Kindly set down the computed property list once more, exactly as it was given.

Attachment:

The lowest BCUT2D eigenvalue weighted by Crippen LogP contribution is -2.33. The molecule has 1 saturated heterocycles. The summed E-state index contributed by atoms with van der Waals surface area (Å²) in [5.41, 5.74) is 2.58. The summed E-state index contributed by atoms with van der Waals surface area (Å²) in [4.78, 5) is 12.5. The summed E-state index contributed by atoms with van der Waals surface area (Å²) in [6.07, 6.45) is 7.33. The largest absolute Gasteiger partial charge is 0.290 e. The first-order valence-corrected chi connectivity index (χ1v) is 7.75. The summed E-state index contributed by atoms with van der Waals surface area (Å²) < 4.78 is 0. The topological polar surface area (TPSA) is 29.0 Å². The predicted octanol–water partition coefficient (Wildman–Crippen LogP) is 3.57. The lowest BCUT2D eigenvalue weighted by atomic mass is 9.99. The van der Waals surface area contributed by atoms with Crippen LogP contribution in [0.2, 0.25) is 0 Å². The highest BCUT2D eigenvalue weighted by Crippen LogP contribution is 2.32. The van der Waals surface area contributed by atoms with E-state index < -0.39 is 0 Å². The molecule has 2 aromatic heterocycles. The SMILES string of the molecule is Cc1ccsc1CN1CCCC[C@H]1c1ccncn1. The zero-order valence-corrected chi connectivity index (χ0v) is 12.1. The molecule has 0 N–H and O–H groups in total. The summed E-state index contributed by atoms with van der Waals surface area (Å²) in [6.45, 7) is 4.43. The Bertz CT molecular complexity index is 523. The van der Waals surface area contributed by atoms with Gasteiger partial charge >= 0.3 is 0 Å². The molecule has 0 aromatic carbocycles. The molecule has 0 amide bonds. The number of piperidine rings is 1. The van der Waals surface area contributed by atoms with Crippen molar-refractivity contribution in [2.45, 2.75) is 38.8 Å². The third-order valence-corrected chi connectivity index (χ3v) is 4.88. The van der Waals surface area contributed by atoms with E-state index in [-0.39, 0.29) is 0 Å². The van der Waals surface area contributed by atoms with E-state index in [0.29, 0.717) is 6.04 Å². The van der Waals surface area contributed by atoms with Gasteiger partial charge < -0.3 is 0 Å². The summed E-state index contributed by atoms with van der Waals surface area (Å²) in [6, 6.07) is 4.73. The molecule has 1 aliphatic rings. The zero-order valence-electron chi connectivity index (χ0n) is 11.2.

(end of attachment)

The lowest BCUT2D eigenvalue weighted by Crippen LogP contribution is -2.33. The molecule has 1 saturated heterocycles. The summed E-state index contributed by atoms with van der Waals surface area (Å²) in [5.41, 5.74) is 2.58. The summed E-state index contributed by atoms with van der Waals surface area (Å²) in [4.78, 5) is 12.5. The summed E-state index contributed by atoms with van der Waals surface area (Å²) in [6.07, 6.45) is 7.33. The largest absolute Gasteiger partial charge is 0.290 e. The first-order valence-corrected chi connectivity index (χ1v) is 7.75. The summed E-state index contributed by atoms with van der Waals surface area (Å²) < 4.78 is 0. The topological polar surface area (TPSA) is 29.0 Å². The predicted octanol–water partition coefficient (Wildman–Crippen LogP) is 3.57. The lowest BCUT2D eigenvalue weighted by atomic mass is 9.99. The van der Waals surface area contributed by atoms with Crippen LogP contribution in [0.2, 0.25) is 0 Å². The highest BCUT2D eigenvalue weighted by Crippen LogP contribution is 2.32. The van der Waals surface area contributed by atoms with E-state index < -0.39 is 0 Å². The molecule has 2 aromatic heterocycles. The SMILES string of the molecule is Cc1ccsc1CN1CCCC[C@H]1c1ccncn1. The zero-order valence-corrected chi connectivity index (χ0v) is 12.1. The molecule has 0 N–H and O–H groups in total. The summed E-state index contributed by atoms with van der Waals surface area (Å²) in [6.45, 7) is 4.43. The Bertz CT molecular complexity index is 523. The van der Waals surface area contributed by atoms with Gasteiger partial charge >= 0.3 is 0 Å². The molecule has 0 aromatic carbocycles. The molecule has 0 amide bonds. The number of piperidine rings is 1. The van der Waals surface area contributed by atoms with Crippen molar-refractivity contribution in [2.45, 2.75) is 38.8 Å². The third-order valence-corrected chi connectivity index (χ3v) is 4.88. The van der Waals surface area contributed by atoms with E-state index in [-0.39, 0.29) is 0 Å². The van der Waals surface area contributed by atoms with E-state index in [0.29, 0.717) is 6.04 Å². The van der Waals surface area contributed by atoms with Gasteiger partial charge < -0.3 is 0 Å². The summed E-state index contributed by atoms with van der Waals surface area (Å²) in [6, 6.07) is 4.73. The molecule has 1 aliphatic rings. The zero-order valence-electron chi connectivity index (χ0n) is 11.2.